Sunday, August 23, 2009

where the rubber meets the road

It has been one of those weekends.
I knew Saturday night that my frame of mind may only be improved with a trip through Andy's drive thru and ordering a key lime pie concrete.
You have probably had one of those kind of weekends.

I don't know if the details are as important as the questions that surfaced.
I didn't really ask the questions aloud.
Well, unless you count as I stood over my college best friend's grave.
Through a random series of events, I found myself looking down at the marker and realizing it had been almost 10 years since I talked to her in person. Theologically, I knew as I spoke aloud in that empty cemetery that my voice being projected was more for me than any other.
The conversation was a process of thoughts developing slowly at first and then snowballed into a rather enlightening awareness.

As a pastor, I knew I would be called into hospital hallways during the most vulnerable of times.
This was one of those weekends.
As a fixer, I wanted to have the answers. I never seem to have the answers when it counts.
I didn't have any answers for the family whose son would only call earth his home for only a few more hours.
Or a family whose little boy has had a rough first few weeks of his precious life and seen the inside of a hospital more than anyone should.
I have no answers for the family who just across the field would be burying a husband, father, grandfather, great grandfather and brother. (The reason for being in the cemetery in the first place).
I told this all to the clean cut grass beneath my feet.
My best friend from college who had always seem to have an opinion about my boyfriends and my college dorm decor was silent.

Yea, these questions were between God and I.

What is it that I believe? What is it that I stand before a congregation and profess?
If what I say when I wear a black robe doesn't mean anything in my sandals and capris in CCU or in the middle of a cemetery than it means nothing.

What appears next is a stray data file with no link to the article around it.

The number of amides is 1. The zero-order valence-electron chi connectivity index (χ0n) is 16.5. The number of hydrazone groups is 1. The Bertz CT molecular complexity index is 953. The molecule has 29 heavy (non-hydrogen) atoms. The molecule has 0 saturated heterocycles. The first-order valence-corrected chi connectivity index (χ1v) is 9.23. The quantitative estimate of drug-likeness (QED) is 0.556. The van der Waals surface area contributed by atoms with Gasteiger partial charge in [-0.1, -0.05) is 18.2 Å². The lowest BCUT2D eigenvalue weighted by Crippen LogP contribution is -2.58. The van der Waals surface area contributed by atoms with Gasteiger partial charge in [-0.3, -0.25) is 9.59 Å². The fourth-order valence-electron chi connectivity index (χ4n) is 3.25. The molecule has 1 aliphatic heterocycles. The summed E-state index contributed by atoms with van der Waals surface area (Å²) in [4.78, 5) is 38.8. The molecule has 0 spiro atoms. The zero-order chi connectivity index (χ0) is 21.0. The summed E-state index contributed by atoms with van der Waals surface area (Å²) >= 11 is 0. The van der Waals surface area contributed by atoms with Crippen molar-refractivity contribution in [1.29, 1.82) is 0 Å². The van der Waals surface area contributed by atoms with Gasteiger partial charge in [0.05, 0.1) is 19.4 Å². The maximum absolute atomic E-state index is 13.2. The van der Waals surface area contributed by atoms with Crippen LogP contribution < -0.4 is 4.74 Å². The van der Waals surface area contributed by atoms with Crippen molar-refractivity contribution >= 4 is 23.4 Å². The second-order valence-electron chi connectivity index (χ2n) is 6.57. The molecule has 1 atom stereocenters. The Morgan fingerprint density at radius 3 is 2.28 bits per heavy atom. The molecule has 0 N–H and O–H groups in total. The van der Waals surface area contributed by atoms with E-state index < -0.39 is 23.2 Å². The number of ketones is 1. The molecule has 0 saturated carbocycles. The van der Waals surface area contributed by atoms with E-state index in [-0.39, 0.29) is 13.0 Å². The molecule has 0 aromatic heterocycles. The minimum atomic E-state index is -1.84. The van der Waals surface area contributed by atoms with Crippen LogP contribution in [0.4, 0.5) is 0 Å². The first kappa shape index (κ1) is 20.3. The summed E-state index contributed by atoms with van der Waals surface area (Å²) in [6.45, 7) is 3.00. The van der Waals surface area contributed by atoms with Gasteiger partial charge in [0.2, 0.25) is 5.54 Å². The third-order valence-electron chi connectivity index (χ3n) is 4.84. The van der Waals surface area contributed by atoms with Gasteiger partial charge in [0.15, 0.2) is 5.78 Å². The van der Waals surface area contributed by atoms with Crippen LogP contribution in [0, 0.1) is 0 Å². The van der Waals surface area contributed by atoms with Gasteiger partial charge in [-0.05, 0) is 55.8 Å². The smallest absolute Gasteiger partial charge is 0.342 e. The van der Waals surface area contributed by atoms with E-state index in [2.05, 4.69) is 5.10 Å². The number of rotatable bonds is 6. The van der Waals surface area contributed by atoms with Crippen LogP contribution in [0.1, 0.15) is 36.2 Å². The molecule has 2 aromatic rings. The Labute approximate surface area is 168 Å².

That is when the rubber meets the road. Faith.

If I profess God to be a comforter, than I must believe God to be of comfort when I pray that for a family.

If I profess that God has more for us than this moment, that Jesus' words of a place beyond this place are true, than I must believe it when standing before death.

If I profess that God is a healer than I must believe God can and will heal when it is God's will to do so.

I guess you could say this weekend consisted of some rubber meets the road moments.
And you could say that I figured out where I stood.

I believe that the God I worship on Sunday morning is in the details of life.
The voice that called me into ministry, tenderly whispers to these families "I love you".
The arms that have led me this far, holds each of these people (including you and me) with a gentleness that is beyond understanding.

Yes, when faith meets reality - God is there.
And for that, I am thankful.

Because the key lime concrete only made me feel stuffed.

Friday, August 7, 2009

Church: rain or shine?

I was on vacation recently and this included a Sunday morning. Yes, a Sunday morning in which I was not required by my employment to put on a robe and stand in front of a church congregation. (Don't get me wrong, I love what I do. I just did not have a place I had to be this particular morning.)

As the day approached, I considered what I would do with my morning. Would I attend the UM church just down the street? It is a small congregation, I would probably stand out. I want to blend in, not stand out this Sunday morning.